In a statement posted on Facebook on the eighth anniversary of what he called "our glorious revolution," Egyptian President Abdel-Fattah al-Sisi announced the establishment of a "new republic" in Egypt, "with its tolerance, patience, and ability to make the impossible." He praised the demonstrations on June 30, 2013, which had paved the way for the military coup days later, on July 3, against the country's first democratically elected civilian president, Mohammed Morsi. Sisi's concocted idea of a "new republic" was parroted across Egypt's tightly controlled media in the run-up to this year's coup anniversary, with "clear instructions" reportedly issued to newsrooms to pump out propaganda for weeks.
It couldn't be further from the reality that Egyptians have lived through over the past eight years under Sisi. His feverish attempt to rebrand his dictatorship as a "new republic"—marked, supposedly, by "years of abundance," including new roads, bridges and even a new capital city in the desert outskirts of Cairo—cannot hide that.
First, consider Sisi's words when he described the June 30 protests as the "finest shouts of expression" of Egyptians' devotion "to the homeland." But how devoted to the homeland has Sisi's regime actually been when it gave away a strategic part of Egypt, namely the Red Sea islands of Tiran and Sanafir? When Sisi ceded the sovereignty of both islands to Saudi Arabia in 2017, he defied the ruling of a top court in Egypt that had nullified the deal, and also ignored the largest protests by Egyptians since he had seized power. Just as Sisi was praising the Saudis and currying favor with his benefactors in Riyadh, his security forces arrested many of those proud Egyptians who had taken to the streets in anger against handing the islands over to Saudi Arabia. Roughly 150 protesters were given prison sentences of two to five years.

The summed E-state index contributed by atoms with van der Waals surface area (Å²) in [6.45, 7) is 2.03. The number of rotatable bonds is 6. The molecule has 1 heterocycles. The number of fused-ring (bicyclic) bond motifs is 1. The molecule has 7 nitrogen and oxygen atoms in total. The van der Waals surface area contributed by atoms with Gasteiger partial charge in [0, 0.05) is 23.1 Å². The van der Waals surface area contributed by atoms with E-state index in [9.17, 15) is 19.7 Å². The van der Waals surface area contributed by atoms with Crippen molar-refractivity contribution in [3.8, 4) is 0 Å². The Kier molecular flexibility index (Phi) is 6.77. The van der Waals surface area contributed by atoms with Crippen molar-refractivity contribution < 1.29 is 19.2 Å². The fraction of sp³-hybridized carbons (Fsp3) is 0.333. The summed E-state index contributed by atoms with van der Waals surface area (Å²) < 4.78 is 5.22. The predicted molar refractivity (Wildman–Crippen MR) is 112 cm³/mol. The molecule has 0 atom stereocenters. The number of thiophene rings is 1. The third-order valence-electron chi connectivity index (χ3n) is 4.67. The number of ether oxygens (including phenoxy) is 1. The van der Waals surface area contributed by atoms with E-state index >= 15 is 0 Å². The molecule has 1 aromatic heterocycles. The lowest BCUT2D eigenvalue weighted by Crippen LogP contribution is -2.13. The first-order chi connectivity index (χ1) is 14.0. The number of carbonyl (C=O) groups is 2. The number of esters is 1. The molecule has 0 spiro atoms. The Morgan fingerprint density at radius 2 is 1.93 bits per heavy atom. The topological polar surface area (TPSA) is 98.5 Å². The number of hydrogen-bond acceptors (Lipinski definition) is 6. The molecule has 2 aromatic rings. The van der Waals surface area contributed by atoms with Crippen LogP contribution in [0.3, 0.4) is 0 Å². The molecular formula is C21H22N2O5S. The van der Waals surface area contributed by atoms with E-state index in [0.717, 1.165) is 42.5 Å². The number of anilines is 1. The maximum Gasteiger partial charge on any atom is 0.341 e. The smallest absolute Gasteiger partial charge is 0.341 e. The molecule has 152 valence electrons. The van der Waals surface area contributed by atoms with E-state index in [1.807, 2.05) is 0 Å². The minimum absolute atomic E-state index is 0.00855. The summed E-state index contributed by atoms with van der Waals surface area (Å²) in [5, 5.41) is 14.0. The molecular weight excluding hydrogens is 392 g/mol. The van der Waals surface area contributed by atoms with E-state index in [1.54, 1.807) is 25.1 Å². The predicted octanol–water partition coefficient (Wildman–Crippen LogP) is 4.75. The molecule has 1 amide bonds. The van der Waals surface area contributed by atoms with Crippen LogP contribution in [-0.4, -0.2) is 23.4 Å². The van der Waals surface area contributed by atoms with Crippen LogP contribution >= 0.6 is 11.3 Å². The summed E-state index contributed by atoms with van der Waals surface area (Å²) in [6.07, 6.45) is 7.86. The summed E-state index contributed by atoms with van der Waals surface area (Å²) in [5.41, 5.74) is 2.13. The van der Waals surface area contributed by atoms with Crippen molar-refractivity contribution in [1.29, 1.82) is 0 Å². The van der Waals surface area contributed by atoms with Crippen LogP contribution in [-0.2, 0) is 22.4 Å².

A "new republic" would presumably be democratic, but since his coup against Egypt's new democracy, Sisi has choked all aspects of political life in the country. His regime has seized control of political parties, many of which are led by ex-military leaders. It arrested the leaders of the few legitimate parties that remained, including Abdel Moneim Aboul Fotouh, head of the Strong Egypt Party, and his deputy, Muhammad al-Qassas. Several former parliamentarians were arrested too, including Ziad al-Alimi, in addition to the 2012 parliament speaker, Saad al-Katatni. These arrests have been so widespread that any remaining politicians who are not in lockstep with the regime are now either in prison or in exile.
And then there are human rights. Just in the past few weeks, while Egyptian media was publishing more propaganda about Sisi's presidency, Egypt's highest court upheld the death penalty for 12 defendants for their alleged participation in the 2013 protests in Rabaa al-Adawiya Square, where Egyptian security forces killed more than 1,000 people in the aftermath of Sisi's coup. The court also upheld life sentences for 31 other defendants, and various sentences for hundreds more. The court proceedings were a sham.